(Caution: I read the article.)
Sounds like a pretty good idea, all-told. An engineer does good with his PhD thesis, starting a non-profit company to create inexpensive MEMS-based earthquake sensors that use the cellular network for communication. Makes them cheap enough that he can deploy them all over the place. But who pays for upkeep? Who pays for electricity?
Here, we get to the problem: he depends on the kindness of strangers to bolt these small devices to their wall and plug them in -- permanently -- to an available outlet. Why would sufficiently many people do that? And since the dwelling turnover in California is so high (at least compared to the other cities I've lived in, CA residents seem to switch apartments at a furious pace), what's the plan for transferring ownership / upkeep agreements? WIth tens of thousands of sensors, that sounds like an ongoing, permanent customer service management nightmare.
Don't get me wrong, the idea's a good one. It might be easier to convince people to download an app that looks for tell tale acceleration signatures of a quake. Cell phones already have location information and the owners are already motivated for other reasons to keep them charged and maintained. The potential downside is that the data quality is likely much lower since cell phones aren't rigidly attached to terra firma.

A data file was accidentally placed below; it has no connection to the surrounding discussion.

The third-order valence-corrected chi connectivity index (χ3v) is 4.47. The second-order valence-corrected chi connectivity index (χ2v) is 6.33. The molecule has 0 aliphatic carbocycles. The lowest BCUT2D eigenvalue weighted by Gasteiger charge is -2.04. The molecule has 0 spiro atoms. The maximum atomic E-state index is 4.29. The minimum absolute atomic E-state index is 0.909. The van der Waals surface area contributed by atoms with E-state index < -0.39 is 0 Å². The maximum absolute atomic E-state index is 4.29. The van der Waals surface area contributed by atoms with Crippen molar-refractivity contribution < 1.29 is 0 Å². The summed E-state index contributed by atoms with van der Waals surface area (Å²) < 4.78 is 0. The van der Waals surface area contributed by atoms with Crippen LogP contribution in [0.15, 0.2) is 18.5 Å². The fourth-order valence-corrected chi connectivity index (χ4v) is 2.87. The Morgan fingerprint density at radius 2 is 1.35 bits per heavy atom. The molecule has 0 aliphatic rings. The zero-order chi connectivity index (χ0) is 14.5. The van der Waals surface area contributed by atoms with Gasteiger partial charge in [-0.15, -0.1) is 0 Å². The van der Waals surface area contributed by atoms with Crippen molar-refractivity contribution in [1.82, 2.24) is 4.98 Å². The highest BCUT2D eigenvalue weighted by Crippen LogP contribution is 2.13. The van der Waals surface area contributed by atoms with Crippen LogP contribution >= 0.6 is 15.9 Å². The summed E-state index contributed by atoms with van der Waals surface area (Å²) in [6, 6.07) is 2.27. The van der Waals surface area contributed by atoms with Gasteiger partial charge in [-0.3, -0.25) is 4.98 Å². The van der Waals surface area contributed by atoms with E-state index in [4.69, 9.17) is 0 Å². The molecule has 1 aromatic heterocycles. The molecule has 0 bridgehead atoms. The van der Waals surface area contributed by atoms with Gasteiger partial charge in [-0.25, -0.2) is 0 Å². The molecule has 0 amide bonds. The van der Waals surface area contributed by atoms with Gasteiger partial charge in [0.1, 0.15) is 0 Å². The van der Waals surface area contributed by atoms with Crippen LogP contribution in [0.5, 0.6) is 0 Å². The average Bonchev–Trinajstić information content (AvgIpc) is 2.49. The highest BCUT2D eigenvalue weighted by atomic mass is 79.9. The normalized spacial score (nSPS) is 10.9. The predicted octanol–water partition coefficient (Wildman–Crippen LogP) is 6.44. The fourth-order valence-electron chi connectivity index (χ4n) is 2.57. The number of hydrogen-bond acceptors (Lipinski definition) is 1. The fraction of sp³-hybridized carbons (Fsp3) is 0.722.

But that, then, suggests perhaps a dual layer system that includes some company-maintained (he's running a business, after-all) sensors, say installed in a less dense mesh on telephone poles or street lights where they have ready access to (a) rigid fixation, and (b) electrical power, and, importantly, (c) won't be screwed with by the dog / kid / furniture mover. Moreover, upright structures with high aspect ratios, like streetlights, likely amplify ground movement, making detection that much easier. Use that streetlight network for coarse sampling, and the voluntarily downloaded apps as lower-grade, spatially denser sampling. And then, as Randall Munroe suggests in XKCD, monitor the twitterverse for earthquake terms. The apps have next to zero running costs, perhaps only sporadic development and a download server somewhere, the mesh network installation costs can be split between local municipalities, the state, and the NSF, with a maintenance contract to the company from the state. Heck, I'm starting to talk myself into a good business plan!
But depending on the kindness of strangers to install and maintain a thing in their house? Not such a good idea.